The military junta in Burma has excluded Aung San Suu Kyi and other opposition leaders from talks on drafting a new constitution.
U.S. State Department spokesman Sean McCormack in a written statement condemned "the Burmese regime's rejection of meaningful participation for Aung San Suu Kyi and other democratic and ethnic minority leaders." It is quite clear, he said, that "Senior General Than Shwe and his regime have no intention to begin a genuine, inclusive dialog necessary for a democratic transition with these parties as called for by the international community, including Burma's neighbors, United Nations Adviser Gambari, ASEAN, and the U-N Security Council."
Aung San Suu Kyi, the leader of the National League for Democracy, made clear in a recent statement that she remains committed to talks with Burma's military leaders. She also welcomes the assistance of the United Nations. As Mr. McCormack points out, it is "Than Shwe and his senior generals who are obstructing progress toward democratization in Burma."
In the meantime, despite having released a number of prisoners, an estimated one-thousand eight-hundred prisoners and detainees remain behind bars in Burma.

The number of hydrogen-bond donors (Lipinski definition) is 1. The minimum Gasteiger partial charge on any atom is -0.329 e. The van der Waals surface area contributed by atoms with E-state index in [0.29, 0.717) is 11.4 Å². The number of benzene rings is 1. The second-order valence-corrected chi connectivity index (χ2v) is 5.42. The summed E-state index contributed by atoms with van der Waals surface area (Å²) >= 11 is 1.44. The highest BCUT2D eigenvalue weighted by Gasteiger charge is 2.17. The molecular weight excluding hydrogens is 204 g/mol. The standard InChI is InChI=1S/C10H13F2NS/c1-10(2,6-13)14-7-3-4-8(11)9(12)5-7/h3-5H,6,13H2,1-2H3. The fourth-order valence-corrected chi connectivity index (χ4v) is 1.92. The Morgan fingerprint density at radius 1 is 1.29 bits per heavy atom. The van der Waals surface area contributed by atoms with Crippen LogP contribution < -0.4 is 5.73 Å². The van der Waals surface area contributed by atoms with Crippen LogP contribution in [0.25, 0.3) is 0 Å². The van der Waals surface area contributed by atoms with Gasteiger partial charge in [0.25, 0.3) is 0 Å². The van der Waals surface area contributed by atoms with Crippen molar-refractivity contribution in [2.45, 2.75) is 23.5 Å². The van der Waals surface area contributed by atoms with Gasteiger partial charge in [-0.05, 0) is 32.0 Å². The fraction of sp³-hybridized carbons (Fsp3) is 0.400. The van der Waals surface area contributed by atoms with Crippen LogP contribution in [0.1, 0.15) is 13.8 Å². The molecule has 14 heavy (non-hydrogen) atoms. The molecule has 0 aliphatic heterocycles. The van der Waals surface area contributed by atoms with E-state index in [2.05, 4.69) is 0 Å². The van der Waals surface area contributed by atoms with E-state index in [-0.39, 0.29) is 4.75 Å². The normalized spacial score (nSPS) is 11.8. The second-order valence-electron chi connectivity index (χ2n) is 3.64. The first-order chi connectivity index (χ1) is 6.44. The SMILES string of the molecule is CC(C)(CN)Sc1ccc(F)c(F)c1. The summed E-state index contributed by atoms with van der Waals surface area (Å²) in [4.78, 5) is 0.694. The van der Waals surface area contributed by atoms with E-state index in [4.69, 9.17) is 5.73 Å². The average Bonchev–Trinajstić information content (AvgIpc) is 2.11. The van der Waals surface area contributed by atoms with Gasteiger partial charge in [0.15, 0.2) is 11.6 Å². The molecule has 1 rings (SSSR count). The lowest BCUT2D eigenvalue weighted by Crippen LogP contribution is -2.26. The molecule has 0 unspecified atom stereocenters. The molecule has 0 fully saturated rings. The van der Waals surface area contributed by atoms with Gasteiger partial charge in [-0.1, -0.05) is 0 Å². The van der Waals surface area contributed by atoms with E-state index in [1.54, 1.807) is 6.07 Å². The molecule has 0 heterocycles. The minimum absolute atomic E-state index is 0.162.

Thousands were arrested during and since the huge anti-government demonstrations in September. The protests came to a violent end when government forces opened fire on peaceful demonstrators. More than one-thousand political prisoners held before the uprising haven't been released, according to the rights group Amnesty International.
The United States condemns the Burmese regime's continued arrest of democracy activists and harassment of Buddhist monks. This repression belies the junta's claims to cooperate fully with the U.N., which has repeatedly sought an end to the detention of political activists.
The United States calls for Than Shwe to release Aung San Suu Kyi and other detainees and political prisoners as a necessary condition for a dialogue with democratic and ethnic minority groups on a transition to a civilian, democratic government in Burma.